Business Spending: A Boost from Slowing Delta
Kiplinger’s latest forecast on business equipment spending
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Slowing infections of the Delta variant of COVID-19 will boost business capital spending the rest of this year and early next year. Though next year won’t see spending grow by the lofty 12% expected for 2021, investment in equipment should still rise by a robust 7%, and software 5%. Businesses will need to expand capacity once the economy fully opens up. Also, a gradual diminishing of computer chip and other shortages next year will mean businesses will be able to get the equipment that they have had on back order this year.
Semiconductor shortages have reached their peak, and are beginning to gradually improve, but they will still be felt next year. These shortages have limited the sales of electronics, motor vehicles and communications equipment. Worldwide chip production capacity is expanding—good for sales of semiconductor manufacturing equipment. The auto industry will suffer the longest, as it uses older semiconductors, and only a few new manufacturing facilities will be built for these. But the industry’s needs will most likely be met by sometime in 2022.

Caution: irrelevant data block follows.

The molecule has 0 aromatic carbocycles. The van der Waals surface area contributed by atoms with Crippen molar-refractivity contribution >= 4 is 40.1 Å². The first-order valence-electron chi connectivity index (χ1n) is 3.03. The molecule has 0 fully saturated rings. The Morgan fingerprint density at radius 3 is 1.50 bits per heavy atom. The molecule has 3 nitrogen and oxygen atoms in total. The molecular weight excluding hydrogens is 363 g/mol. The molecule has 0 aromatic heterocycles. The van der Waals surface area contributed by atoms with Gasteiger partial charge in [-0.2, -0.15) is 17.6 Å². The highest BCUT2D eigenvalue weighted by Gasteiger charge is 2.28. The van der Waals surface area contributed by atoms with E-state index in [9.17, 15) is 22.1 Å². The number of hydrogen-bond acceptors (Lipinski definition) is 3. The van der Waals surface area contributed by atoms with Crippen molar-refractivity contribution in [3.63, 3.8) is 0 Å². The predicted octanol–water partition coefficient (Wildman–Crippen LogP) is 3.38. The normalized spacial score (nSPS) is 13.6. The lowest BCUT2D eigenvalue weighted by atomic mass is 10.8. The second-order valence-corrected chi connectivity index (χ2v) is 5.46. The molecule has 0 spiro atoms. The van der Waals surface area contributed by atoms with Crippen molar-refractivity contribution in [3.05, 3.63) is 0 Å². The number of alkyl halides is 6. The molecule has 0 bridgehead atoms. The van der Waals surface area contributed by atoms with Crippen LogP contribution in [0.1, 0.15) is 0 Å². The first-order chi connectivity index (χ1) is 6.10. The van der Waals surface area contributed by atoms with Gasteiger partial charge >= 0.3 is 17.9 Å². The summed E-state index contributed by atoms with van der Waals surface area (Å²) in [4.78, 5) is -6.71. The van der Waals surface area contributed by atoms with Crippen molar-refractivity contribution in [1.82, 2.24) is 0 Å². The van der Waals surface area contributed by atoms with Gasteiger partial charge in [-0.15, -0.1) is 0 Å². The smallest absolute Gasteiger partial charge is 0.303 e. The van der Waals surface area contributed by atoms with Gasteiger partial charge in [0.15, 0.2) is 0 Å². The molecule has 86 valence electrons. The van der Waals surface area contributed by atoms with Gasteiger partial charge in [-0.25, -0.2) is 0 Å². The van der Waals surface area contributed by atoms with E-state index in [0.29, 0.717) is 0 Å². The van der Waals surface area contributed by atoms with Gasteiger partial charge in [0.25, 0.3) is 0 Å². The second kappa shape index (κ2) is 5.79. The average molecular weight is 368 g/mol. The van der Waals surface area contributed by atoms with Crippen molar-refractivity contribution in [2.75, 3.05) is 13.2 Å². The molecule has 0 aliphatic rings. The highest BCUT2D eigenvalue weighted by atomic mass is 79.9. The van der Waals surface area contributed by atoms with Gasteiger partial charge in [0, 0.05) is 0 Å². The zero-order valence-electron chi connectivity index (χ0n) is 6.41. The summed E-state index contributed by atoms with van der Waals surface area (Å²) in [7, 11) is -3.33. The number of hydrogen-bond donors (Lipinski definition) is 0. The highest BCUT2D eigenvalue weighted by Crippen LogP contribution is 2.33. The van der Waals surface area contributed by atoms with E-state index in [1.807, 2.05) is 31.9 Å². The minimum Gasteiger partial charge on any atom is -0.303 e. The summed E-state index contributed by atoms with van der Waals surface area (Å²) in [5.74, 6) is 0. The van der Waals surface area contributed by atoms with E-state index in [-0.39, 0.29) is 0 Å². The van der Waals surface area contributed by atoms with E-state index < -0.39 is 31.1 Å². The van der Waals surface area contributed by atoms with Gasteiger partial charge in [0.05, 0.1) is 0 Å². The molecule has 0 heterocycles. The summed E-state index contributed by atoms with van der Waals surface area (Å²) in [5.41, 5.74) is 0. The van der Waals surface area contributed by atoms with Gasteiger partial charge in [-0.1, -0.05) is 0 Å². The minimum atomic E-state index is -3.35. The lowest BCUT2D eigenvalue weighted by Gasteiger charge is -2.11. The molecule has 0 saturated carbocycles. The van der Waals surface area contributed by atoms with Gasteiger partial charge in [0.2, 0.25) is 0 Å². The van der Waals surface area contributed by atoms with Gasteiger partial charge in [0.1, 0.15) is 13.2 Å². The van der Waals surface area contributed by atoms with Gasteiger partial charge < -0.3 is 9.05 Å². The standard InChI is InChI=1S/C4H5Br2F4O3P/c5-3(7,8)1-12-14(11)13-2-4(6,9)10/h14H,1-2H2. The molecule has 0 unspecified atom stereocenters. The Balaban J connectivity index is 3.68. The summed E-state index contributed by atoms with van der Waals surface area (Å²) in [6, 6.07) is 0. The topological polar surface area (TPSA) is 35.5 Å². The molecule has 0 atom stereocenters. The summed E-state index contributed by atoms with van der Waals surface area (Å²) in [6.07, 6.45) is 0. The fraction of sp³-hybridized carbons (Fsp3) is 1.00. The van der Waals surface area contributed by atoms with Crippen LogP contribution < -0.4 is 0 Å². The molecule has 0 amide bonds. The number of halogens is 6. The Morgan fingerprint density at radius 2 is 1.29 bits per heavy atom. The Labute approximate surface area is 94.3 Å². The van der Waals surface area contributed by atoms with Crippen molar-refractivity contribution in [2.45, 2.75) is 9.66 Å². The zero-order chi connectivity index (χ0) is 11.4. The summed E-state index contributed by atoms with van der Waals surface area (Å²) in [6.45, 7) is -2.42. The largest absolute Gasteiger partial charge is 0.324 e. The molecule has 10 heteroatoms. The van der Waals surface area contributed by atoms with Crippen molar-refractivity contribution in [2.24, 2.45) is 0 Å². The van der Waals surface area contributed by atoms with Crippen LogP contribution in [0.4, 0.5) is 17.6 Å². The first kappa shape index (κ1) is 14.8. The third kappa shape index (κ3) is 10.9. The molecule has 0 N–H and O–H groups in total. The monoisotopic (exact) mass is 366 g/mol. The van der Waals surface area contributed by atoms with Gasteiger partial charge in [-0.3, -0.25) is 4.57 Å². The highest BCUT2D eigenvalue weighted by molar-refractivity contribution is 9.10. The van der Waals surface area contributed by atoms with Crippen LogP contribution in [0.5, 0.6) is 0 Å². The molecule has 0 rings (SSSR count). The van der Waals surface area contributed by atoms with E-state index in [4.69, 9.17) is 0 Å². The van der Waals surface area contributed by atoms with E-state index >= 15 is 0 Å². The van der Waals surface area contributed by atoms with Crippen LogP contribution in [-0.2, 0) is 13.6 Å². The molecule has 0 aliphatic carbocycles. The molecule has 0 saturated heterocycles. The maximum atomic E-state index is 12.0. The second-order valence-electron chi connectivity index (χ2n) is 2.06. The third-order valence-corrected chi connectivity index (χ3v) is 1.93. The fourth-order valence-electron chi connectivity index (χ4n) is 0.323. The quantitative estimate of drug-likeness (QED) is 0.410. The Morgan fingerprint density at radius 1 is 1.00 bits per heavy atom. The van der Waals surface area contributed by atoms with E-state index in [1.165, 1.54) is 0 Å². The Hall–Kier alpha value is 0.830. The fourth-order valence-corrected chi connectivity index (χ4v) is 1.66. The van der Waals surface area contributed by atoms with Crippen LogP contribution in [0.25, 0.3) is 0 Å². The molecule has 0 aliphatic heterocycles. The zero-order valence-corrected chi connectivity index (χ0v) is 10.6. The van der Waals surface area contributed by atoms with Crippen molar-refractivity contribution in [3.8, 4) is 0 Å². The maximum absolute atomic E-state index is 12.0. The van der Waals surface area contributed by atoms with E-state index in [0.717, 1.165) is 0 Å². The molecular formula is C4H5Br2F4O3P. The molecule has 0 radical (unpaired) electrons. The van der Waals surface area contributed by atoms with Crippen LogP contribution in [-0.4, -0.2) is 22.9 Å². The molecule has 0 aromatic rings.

In the meantime, manufacturers—even those dealing with supply chain disruptions—continue to purchase machine tools and other equipment, so that they will be ready to ramp up production when they can. Likely beneficiaries of the spending binge include makers of industrial robots and 3D printers. Workers are in short supply in manufacturing. Robots can help, and they also reduce the need for social distancing among workers. 37% of U.S. assembly plants plan to invest in 3D printers, a record high. Interest is also high in collaborative robots, which work in close contact with humans instead of as stand-alone ‘bots. 31% of assemblers are currently using the technology or plan to within the next year, and 17% more plan to within two to three years.
Buildings and structures construction should finally stop declining in 2022 and show a small increase of about 2%. Energy-related construction had seen the biggest drop during the pandemic, but upward pressure in the price of oil is pushing up the number of operating oil rigs in the U.S., boosting oilfield equipment. The number of active drilling rigs is still 260 short of what was operating before the pandemic.
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